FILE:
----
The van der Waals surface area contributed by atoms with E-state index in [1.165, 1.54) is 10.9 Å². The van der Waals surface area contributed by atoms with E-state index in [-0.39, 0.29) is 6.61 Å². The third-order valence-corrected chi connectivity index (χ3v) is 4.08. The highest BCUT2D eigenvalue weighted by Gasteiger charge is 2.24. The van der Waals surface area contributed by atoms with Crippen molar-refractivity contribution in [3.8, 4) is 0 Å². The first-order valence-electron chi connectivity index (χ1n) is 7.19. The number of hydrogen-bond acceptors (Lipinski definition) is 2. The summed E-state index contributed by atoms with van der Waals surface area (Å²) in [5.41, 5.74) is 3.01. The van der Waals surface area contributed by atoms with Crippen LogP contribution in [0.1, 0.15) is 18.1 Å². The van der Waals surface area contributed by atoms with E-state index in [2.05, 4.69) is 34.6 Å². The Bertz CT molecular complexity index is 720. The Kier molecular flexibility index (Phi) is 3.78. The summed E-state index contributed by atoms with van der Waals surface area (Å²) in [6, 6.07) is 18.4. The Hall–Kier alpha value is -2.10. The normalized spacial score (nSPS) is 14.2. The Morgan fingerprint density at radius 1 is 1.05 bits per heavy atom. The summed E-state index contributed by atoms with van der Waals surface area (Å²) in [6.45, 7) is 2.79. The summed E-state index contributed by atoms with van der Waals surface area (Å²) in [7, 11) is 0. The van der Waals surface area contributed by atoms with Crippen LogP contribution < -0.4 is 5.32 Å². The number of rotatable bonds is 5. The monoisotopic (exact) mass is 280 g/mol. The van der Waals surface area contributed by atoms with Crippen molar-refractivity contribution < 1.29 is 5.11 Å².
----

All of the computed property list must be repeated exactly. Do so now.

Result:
The van der Waals surface area contributed by atoms with E-state index in [1.165, 1.54) is 10.9 Å². The van der Waals surface area contributed by atoms with E-state index in [-0.39, 0.29) is 6.61 Å². The third-order valence-corrected chi connectivity index (χ3v) is 4.08. The highest BCUT2D eigenvalue weighted by Gasteiger charge is 2.24. The van der Waals surface area contributed by atoms with Crippen molar-refractivity contribution in [3.8, 4) is 0 Å². The first-order valence-electron chi connectivity index (χ1n) is 7.19. The number of hydrogen-bond acceptors (Lipinski definition) is 2. The summed E-state index contributed by atoms with van der Waals surface area (Å²) in [5.41, 5.74) is 3.01. The van der Waals surface area contributed by atoms with Crippen LogP contribution in [0.1, 0.15) is 18.1 Å². The van der Waals surface area contributed by atoms with E-state index in [2.05, 4.69) is 34.6 Å². The Bertz CT molecular complexity index is 720. The Kier molecular flexibility index (Phi) is 3.78. The summed E-state index contributed by atoms with van der Waals surface area (Å²) in [6, 6.07) is 18.4. The Hall–Kier alpha value is -2.10. The normalized spacial score (nSPS) is 14.2. The Morgan fingerprint density at radius 1 is 1.05 bits per heavy atom. The summed E-state index contributed by atoms with van der Waals surface area (Å²) in [6.45, 7) is 2.79. The summed E-state index contributed by atoms with van der Waals surface area (Å²) in [7, 11) is 0. The van der Waals surface area contributed by atoms with Crippen LogP contribution < -0.4 is 5.32 Å². The number of rotatable bonds is 5. The monoisotopic (exact) mass is 280 g/mol. The van der Waals surface area contributed by atoms with Crippen molar-refractivity contribution < 1.29 is 5.11 Å².